This event will explore how EU trade policy is adapting to and being reshaped by a new disorderly world order; the impact of anti-globalisation European public sentiment on efforts to liberalise bilateral and region-to-region trade flows; and the implications of a focus on bilateral and regional deals for the multilateral trading system represented by the WTO.
The event is part of our What the Chiefs Say series. This exclusive series of events brings together small groups of our senior-level members to discuss topical issues with a key decision-maker. These roundtable conversations will feature influential figures from international institutions, parliaments, governments, business, NGOs and the media. In each 60-minute session, members will have a chance to put their questions to those who call the shots. The events are insightful and interactive, tackling the burning issues of the day. Participation is by invitation only.
17.30 - 18.00
Welcome and registration of participants
18.00 - 19.00
With protectionist pressures on the rise across the world, the EU is putting renewed efforts to conclude negotiations on long-standing trade deals, as seen with the landmark political agreement on a free trade pact with Japan, and the decision to clinch new accords to liberalise bilateral and region-to-region trade flows, including with Mercosur, India, Australia, New Zealand and ASEAN. Difficulties still remain, particularly on convincing a sceptical and largely anti-globalisation European public of the positive outcomes of trade liberalisation. There are also concerns that a focus on bilateral and regional deals will further erode and fragment the multilateral trading system represented by the WTO.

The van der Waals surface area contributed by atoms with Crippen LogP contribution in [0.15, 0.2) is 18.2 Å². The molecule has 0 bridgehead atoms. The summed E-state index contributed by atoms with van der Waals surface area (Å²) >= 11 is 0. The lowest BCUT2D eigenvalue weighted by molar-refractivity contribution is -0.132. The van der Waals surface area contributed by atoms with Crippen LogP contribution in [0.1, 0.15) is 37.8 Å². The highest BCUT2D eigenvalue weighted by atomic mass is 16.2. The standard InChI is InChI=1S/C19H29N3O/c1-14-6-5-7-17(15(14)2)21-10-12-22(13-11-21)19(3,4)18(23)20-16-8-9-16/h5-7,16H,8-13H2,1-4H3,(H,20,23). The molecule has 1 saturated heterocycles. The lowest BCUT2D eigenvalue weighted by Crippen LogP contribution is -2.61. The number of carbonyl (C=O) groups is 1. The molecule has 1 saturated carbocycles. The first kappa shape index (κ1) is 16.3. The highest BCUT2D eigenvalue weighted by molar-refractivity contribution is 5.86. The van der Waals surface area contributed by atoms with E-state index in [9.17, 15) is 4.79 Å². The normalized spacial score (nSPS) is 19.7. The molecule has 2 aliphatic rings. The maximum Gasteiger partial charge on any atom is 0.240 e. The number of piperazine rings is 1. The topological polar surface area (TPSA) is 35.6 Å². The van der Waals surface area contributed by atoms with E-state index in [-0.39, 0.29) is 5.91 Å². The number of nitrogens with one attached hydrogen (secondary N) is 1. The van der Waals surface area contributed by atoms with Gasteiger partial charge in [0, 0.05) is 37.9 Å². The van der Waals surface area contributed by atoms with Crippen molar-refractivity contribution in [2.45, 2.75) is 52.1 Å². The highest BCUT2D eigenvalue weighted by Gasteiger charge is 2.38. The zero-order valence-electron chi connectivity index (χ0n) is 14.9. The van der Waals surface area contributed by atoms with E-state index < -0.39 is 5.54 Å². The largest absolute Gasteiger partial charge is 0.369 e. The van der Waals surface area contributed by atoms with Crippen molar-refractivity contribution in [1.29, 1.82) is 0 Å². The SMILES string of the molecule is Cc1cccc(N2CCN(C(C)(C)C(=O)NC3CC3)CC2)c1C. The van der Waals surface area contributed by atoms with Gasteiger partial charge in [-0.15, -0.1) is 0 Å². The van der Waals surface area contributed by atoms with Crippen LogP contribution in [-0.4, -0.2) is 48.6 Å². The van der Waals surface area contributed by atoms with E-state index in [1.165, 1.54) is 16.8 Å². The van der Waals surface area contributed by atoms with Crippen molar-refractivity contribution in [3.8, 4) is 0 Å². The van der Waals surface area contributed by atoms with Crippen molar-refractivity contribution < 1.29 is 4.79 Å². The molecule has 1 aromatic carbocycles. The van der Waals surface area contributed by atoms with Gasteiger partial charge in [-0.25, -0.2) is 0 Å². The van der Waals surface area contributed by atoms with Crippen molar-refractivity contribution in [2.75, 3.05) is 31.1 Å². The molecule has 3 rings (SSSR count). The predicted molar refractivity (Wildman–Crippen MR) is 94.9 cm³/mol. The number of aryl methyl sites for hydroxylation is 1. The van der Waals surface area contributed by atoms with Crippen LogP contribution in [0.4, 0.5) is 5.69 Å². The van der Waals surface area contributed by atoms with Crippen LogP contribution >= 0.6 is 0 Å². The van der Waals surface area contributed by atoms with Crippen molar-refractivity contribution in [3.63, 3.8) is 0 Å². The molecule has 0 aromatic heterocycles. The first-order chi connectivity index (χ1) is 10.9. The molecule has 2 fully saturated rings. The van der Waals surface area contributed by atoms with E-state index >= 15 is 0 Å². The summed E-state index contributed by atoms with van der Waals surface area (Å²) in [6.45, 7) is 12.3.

- How is the EU adapting its trade negotiations and policies to a changing world order?
- What is being done to ease public concerns about the negative impact of free trade and globalisation?
- Why is the EU seeking stronger vetting of foreign investments when it needs more financial resources especially to create new jobs?
End of debate
Tel: +32 2 893 98 24
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